'Sonny' Kovatch, 85, founder of KME, dies
John J. "Sonny" Kovatch Jr.
John "Sonny" Kovatch, 85, who began his career by owning a small car repair shop and evolving it into Carbon County's largest employer, died Saturday at his home.
A lifelong resident of Nesquehoning, Kovatch was the founder of several companies bearing his name that are global leaders in specialty vehicle manufacturing.
Besides building an industrial empire which provides fire apparatus for clients as far away as Israel, Japan, and Germany, Kovatch also was instrumental in attracting other firms to locate in Nesquehoning and provide even more employment. He and his brother had diversified into real estate and land development, which resulted in the creation of Hauto Estates and the 300-acre Green Acres Industrial Park.
He was largely responsible for attracting such firms as Redner's Supermarket, Tonolli Corp., and Heritage Signs.
He was also instrumental, and provided the land for, the Carbon campus of the Lehigh-Carbon Community College.
He provided the land for the Hauto Fire Company and donated land to the Nesquehoning Borough Authority.
Kovatch served in the Pacific during World War II.
In March 1946, Kovatch decided to test his ability at entrepreneurship and went into the auto repair business, using his father's one-car garage. By 1948, the one-car repair garage grew into a four-stall garage with a body and fender department.
In 1950, he and his brother Joseph formed a partnership and built a new modern garage and showroom at the intersection of Routes 54 and 209.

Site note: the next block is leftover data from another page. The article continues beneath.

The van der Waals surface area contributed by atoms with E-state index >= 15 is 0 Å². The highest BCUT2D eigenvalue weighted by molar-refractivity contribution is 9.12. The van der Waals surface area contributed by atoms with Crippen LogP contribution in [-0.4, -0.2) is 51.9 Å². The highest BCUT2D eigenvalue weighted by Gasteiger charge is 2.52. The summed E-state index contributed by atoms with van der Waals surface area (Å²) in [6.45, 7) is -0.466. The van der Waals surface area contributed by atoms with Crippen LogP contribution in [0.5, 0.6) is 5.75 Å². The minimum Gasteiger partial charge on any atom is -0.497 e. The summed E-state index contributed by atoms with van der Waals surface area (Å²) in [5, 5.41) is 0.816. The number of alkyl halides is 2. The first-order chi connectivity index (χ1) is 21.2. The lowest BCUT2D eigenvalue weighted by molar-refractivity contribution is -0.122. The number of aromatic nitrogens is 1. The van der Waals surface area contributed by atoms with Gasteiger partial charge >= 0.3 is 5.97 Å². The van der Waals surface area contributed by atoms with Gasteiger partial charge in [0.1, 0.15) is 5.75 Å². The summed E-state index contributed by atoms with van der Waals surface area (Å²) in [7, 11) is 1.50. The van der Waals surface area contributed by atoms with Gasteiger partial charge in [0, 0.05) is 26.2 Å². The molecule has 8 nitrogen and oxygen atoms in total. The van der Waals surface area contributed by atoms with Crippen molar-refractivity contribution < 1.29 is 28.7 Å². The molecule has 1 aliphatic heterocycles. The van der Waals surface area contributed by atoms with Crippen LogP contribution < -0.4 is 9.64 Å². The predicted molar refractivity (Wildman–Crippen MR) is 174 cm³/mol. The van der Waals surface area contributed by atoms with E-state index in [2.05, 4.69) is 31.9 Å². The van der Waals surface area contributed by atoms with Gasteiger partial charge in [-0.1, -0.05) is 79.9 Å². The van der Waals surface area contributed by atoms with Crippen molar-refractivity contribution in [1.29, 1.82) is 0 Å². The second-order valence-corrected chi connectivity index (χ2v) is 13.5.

The firm continued to grow and today employs more than 800 people.
In addition, Kovatch remained a visualist until his death, working with another firm on the creation of what could be one of the largest solar energy parks in the country.
The oldest of seven children, he graduated from Nesquehoning High School in 1943. He enlisted in the army within months after his graduation.
In 1974, both Sonny and Joseph were honored by the Panther Valley Chamber of Commerce.
The late Agnes T. McCartney, who introduced the award recipients at that dinner, remarked, "Sonny, as those of us who know him affectionately, is a human machine that somehow never slows down, whose day starts at about 6 a.m. in the morning, except for the time for his family and church, is continually on the go. Yet, he always finds time to discuss a personal or community endeavor.
"He is highly motivated."
She noted that the Kovatches donated nearly 100 acres "for a two dollar bill" to the Carbon-Schuylkill Industrial Development Corp. Not only did they donate the land, she pointed out, "Thousands of tons of fill were likewise furnished by the Kovatch family to improve the industrial park and not one cent of remuneration."
Kovatch befriended many political leaders to achieve local job creation, and became especially close to the late Congressman Daniel J. Flood, who was then chairman of the powerful Ways and Means Committee in Congress.
It was Flood who helped secure, in 1970, the first of numerous military contracts that provided hundreds of local jobs, especially building fueling trucks.